This 2017 $20 fine silver coin is the second coin of three in the Aircraft of the Second World War Series. The coin artistically creates a striking contrast using a near flawless proof finish and selective colour. The coin pays tribute to the Avro Anson, its wartime production fuelled Canada’s aircraft manufacturing industry, but its most significant role was arguably as the twin-engine aircraft of the British Commonwealth Air Training Plan (BCATP). This fine silver coin honours the versatile Anson for its many contributions to the Allied cause during the Second World War. The coin weighs just over one ounce of pure silver, and has a limited mintage of 7,500 coins. As a pure silver coin struck by the Royal Canadian Mint, this item is HST/GST exempt.
The reverse design by Canadian artist David A. Oram features an engraved depiction of an Avro Anson in one of its many roles during the war. The legendary aircraft is brought to life once more by an outstanding amount of detailed engraving, all skillfully enhanced by the use of multiple finishes that convey the intensity of the situation as it flies over a convoy of ships at sea. Selective colour recreates the dark green and brown camouflage colours of the Anson, whose gun remains trained on the Messerschmitt BF 110 in the background. The obverse features the effigy of King George VI by T.H. Paget.
The coin is engraved with the word "CANADA," the date "2017" and the words "Avro Anson". The back design features an effigy of King George VI, by T. H. Paget, as used on Canadian coins in the Second World War period.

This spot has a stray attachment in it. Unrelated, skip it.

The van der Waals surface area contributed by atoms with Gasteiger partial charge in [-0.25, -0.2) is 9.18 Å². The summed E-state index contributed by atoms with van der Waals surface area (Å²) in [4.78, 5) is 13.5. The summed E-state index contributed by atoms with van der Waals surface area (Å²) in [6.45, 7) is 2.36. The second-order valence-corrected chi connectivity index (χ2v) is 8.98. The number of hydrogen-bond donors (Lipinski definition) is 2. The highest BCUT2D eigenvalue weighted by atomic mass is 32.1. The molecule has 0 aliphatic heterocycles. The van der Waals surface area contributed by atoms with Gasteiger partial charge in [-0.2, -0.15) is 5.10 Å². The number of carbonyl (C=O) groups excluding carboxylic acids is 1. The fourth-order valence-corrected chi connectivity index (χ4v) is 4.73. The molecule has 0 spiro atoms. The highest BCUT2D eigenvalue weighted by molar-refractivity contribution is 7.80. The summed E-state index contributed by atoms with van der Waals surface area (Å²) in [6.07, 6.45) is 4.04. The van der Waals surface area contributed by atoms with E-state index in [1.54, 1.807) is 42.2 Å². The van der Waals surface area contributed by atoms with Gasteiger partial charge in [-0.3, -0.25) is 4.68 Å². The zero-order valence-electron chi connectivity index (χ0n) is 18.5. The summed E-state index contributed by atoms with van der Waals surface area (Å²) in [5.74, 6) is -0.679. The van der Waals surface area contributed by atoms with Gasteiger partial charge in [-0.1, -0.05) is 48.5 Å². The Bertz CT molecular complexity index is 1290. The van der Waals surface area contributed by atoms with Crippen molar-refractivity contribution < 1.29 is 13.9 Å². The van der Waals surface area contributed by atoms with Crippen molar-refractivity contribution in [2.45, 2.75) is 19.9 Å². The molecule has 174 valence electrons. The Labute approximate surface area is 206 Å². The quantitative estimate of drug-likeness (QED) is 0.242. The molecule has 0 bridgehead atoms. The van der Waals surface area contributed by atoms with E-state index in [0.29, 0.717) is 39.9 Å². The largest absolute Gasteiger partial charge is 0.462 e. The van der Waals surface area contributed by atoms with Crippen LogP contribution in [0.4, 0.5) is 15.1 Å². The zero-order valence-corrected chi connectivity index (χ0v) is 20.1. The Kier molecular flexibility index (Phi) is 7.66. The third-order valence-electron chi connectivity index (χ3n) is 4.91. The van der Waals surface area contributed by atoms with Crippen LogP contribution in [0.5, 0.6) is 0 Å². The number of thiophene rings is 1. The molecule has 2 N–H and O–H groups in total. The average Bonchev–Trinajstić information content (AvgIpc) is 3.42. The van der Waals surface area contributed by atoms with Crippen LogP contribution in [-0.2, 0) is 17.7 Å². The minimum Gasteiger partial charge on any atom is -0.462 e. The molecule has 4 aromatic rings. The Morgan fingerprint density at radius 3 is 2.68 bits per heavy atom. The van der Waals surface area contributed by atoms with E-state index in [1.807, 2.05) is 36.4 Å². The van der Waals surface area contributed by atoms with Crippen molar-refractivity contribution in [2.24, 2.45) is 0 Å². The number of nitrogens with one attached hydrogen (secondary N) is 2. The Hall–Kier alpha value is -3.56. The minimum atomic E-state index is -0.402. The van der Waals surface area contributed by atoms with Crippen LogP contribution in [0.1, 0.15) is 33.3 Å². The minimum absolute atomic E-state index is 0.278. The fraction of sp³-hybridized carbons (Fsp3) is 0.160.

The Avro Anson entered service with RAF Coastal Command as a maritime reconnaissance aircraft in 1936. On retirement from front line service in 1939, the Anson really came into its own with the British Commonwealth Air Training Plan (BCATP), as an aircrew trainer.
Due to wartime steel shortage, a moulded plywood aircraft - the “Vidal Anson” was developed in 1941 and the first production Anson Mk. V flew from Cartierville, Quebec in January 1943.
The Anson Mk. V trained British Commonwealth Air Training Plan aircrew in bombing, aerial photography and radio operation, but its main role was in navigation training. Anson’s continued in military service for quite a time after the end of World War II, then were retired in 1954 from the RCAF, but continued flying with the RAF until 1968.
When manufacturing of the Anson ceased in 1952, over 11,000 had been built, with nearly 3,000 of them in Canada.